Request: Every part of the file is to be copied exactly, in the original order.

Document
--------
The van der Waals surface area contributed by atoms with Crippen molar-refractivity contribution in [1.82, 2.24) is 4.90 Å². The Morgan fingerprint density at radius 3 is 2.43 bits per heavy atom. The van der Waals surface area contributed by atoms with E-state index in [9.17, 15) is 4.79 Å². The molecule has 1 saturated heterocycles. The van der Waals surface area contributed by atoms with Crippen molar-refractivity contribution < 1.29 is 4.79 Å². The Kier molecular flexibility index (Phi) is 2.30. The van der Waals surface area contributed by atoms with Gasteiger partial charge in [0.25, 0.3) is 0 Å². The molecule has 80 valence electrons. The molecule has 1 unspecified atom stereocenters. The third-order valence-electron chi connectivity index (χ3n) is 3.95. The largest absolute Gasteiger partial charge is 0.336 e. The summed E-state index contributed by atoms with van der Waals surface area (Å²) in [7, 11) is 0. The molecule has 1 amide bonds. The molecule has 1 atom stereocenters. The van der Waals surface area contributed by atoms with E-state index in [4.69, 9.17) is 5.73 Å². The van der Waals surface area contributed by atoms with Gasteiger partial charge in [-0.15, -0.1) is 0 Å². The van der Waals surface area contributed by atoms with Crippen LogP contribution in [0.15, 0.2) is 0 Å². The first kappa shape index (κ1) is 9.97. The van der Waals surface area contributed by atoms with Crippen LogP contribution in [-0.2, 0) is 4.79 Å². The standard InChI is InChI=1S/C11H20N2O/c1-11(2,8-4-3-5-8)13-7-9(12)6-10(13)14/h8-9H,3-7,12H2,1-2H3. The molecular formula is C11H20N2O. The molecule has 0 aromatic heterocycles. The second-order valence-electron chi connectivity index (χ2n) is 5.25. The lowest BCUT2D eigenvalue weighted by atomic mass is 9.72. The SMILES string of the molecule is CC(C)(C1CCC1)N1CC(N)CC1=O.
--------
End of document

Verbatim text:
The van der Waals surface area contributed by atoms with Crippen molar-refractivity contribution in [1.82, 2.24) is 4.90 Å². The Morgan fingerprint density at radius 3 is 2.43 bits per heavy atom. The van der Waals surface area contributed by atoms with E-state index in [9.17, 15) is 4.79 Å². The molecule has 1 saturated heterocycles. The van der Waals surface area contributed by atoms with Crippen molar-refractivity contribution < 1.29 is 4.79 Å². The Kier molecular flexibility index (Phi) is 2.30. The van der Waals surface area contributed by atoms with Gasteiger partial charge in [0.25, 0.3) is 0 Å². The molecule has 80 valence electrons. The molecule has 1 unspecified atom stereocenters. The third-order valence-electron chi connectivity index (χ3n) is 3.95. The largest absolute Gasteiger partial charge is 0.336 e. The summed E-state index contributed by atoms with van der Waals surface area (Å²) in [7, 11) is 0. The molecule has 1 amide bonds. The molecule has 1 atom stereocenters. The van der Waals surface area contributed by atoms with E-state index in [4.69, 9.17) is 5.73 Å². The van der Waals surface area contributed by atoms with Gasteiger partial charge in [-0.15, -0.1) is 0 Å². The van der Waals surface area contributed by atoms with Crippen LogP contribution in [0.15, 0.2) is 0 Å². The first kappa shape index (κ1) is 9.97. The van der Waals surface area contributed by atoms with Crippen LogP contribution in [-0.2, 0) is 4.79 Å². The standard InChI is InChI=1S/C11H20N2O/c1-11(2,8-4-3-5-8)13-7-9(12)6-10(13)14/h8-9H,3-7,12H2,1-2H3. The molecular formula is C11H20N2O. The molecule has 0 aromatic heterocycles. The second-order valence-electron chi connectivity index (χ2n) is 5.25. The lowest BCUT2D eigenvalue weighted by atomic mass is 9.72. The SMILES string of the molecule is CC(C)(C1CCC1)N1CC(N)CC1=O.